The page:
Books by Kathleen S. Yep

Released: April 1, 2008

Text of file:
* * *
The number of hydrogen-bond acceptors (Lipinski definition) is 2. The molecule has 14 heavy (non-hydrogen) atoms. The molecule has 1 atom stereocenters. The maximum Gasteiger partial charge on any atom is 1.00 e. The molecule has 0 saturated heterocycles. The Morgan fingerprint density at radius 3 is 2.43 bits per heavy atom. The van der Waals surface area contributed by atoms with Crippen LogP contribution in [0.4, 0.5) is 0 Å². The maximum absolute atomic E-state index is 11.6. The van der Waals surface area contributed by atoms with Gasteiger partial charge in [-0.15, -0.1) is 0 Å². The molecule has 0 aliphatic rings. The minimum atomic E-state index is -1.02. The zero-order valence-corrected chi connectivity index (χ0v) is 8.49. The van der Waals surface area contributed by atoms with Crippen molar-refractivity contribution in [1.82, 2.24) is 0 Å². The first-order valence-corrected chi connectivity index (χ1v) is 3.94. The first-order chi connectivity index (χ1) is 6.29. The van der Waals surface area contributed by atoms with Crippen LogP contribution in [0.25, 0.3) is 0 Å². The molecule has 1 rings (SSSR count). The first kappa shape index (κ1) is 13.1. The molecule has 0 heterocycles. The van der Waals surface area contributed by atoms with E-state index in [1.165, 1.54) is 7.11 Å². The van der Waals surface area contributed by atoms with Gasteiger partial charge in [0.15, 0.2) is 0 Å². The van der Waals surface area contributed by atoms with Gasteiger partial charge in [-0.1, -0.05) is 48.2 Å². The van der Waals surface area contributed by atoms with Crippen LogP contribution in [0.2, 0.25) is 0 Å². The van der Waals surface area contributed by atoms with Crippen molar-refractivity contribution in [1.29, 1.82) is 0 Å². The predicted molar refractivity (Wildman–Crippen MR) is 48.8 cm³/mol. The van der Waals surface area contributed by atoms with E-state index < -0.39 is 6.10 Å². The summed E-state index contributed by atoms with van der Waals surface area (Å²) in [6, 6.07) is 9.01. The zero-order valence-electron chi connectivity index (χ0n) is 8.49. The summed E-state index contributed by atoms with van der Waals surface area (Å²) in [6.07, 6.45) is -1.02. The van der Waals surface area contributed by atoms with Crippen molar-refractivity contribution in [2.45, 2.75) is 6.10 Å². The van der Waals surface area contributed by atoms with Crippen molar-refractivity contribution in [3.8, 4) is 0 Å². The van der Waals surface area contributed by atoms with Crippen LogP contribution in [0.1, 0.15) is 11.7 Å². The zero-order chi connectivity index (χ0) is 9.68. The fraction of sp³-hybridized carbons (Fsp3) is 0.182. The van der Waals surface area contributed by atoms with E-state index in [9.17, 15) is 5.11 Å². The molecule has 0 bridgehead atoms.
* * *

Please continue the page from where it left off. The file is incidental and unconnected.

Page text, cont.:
Historian Kathleen S. Yep teams with her uncle Laurence to craft a compelling tale based on transcripts of his father's 1922 immigration interview. The Yeps relate the harrowing experiences of ten-year-old Gim Lew, who, after crossing the Pacific with his father, is interned on Angel Island in San Francisco Bay, where he must submit to lengthy detailed interviews about his home, village and neighbors, in order to prove he is who he claims to be. To pass this detailed interrogation, he has conscientiously studied a family book containing specifics about his home: How many windows in your house? How many steps? How are the houses in your village arranged?, etc. To enter "The Golden Mountain," he must answer the questions perfectly, leaving no room for doubt by the immigration officers. The boy's frustration and anxiety rise from the page, as does this particularly xenophobic and unjust moment in U.S. history. Fiction based on facts and the authors' smooth narration vividly evoke the past and its inhabitants. (Historical fiction. 8-12)Read full book review >